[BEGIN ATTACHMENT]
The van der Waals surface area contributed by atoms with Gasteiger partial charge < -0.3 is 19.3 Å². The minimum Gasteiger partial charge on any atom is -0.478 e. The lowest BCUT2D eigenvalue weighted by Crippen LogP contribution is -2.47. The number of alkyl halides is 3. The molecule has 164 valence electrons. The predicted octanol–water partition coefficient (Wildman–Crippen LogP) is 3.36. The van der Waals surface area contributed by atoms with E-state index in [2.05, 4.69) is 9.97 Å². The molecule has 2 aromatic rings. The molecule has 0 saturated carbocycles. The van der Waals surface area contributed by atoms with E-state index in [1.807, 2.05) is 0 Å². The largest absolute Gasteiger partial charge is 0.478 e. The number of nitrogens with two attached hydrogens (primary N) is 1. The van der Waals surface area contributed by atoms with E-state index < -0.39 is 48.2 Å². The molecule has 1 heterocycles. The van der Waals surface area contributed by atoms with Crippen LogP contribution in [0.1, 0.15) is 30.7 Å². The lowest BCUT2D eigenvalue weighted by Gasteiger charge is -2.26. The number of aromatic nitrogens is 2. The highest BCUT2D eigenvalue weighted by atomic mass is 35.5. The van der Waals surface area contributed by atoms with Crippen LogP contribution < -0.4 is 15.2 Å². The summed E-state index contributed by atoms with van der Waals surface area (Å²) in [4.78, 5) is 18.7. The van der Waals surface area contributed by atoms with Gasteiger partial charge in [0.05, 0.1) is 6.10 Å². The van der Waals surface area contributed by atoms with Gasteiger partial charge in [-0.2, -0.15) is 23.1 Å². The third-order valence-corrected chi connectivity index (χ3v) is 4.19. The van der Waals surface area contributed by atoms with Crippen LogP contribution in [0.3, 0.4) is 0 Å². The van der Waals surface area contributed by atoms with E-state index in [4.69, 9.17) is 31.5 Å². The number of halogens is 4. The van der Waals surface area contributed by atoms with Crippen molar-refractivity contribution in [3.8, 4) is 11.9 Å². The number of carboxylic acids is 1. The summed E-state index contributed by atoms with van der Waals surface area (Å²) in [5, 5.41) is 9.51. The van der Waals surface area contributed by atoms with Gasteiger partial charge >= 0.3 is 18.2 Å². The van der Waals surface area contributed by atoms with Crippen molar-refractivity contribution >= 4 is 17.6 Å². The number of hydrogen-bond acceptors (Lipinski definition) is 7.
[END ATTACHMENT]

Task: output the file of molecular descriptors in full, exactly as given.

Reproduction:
The van der Waals surface area contributed by atoms with Gasteiger partial charge < -0.3 is 19.3 Å². The minimum Gasteiger partial charge on any atom is -0.478 e. The lowest BCUT2D eigenvalue weighted by Crippen LogP contribution is -2.47. The number of alkyl halides is 3. The molecule has 164 valence electrons. The predicted octanol–water partition coefficient (Wildman–Crippen LogP) is 3.36. The van der Waals surface area contributed by atoms with E-state index in [2.05, 4.69) is 9.97 Å². The molecule has 2 aromatic rings. The molecule has 0 saturated carbocycles. The van der Waals surface area contributed by atoms with E-state index in [1.807, 2.05) is 0 Å². The largest absolute Gasteiger partial charge is 0.478 e. The number of nitrogens with two attached hydrogens (primary N) is 1. The van der Waals surface area contributed by atoms with E-state index < -0.39 is 48.2 Å². The molecule has 1 heterocycles. The van der Waals surface area contributed by atoms with Crippen LogP contribution in [0.1, 0.15) is 30.7 Å². The lowest BCUT2D eigenvalue weighted by Gasteiger charge is -2.26. The number of aromatic nitrogens is 2. The highest BCUT2D eigenvalue weighted by atomic mass is 35.5. The van der Waals surface area contributed by atoms with Crippen LogP contribution < -0.4 is 15.2 Å². The summed E-state index contributed by atoms with van der Waals surface area (Å²) in [4.78, 5) is 18.7. The van der Waals surface area contributed by atoms with Gasteiger partial charge in [0.05, 0.1) is 6.10 Å². The van der Waals surface area contributed by atoms with Gasteiger partial charge in [-0.2, -0.15) is 23.1 Å². The third-order valence-corrected chi connectivity index (χ3v) is 4.19. The van der Waals surface area contributed by atoms with Crippen LogP contribution in [0.3, 0.4) is 0 Å². The van der Waals surface area contributed by atoms with E-state index in [4.69, 9.17) is 31.5 Å². The number of halogens is 4. The van der Waals surface area contributed by atoms with Crippen molar-refractivity contribution in [3.8, 4) is 11.9 Å². The number of carboxylic acids is 1. The summed E-state index contributed by atoms with van der Waals surface area (Å²) in [5, 5.41) is 9.51. The van der Waals surface area contributed by atoms with Gasteiger partial charge >= 0.3 is 18.2 Å². The van der Waals surface area contributed by atoms with Crippen molar-refractivity contribution >= 4 is 17.6 Å². The number of hydrogen-bond acceptors (Lipinski definition) is 7.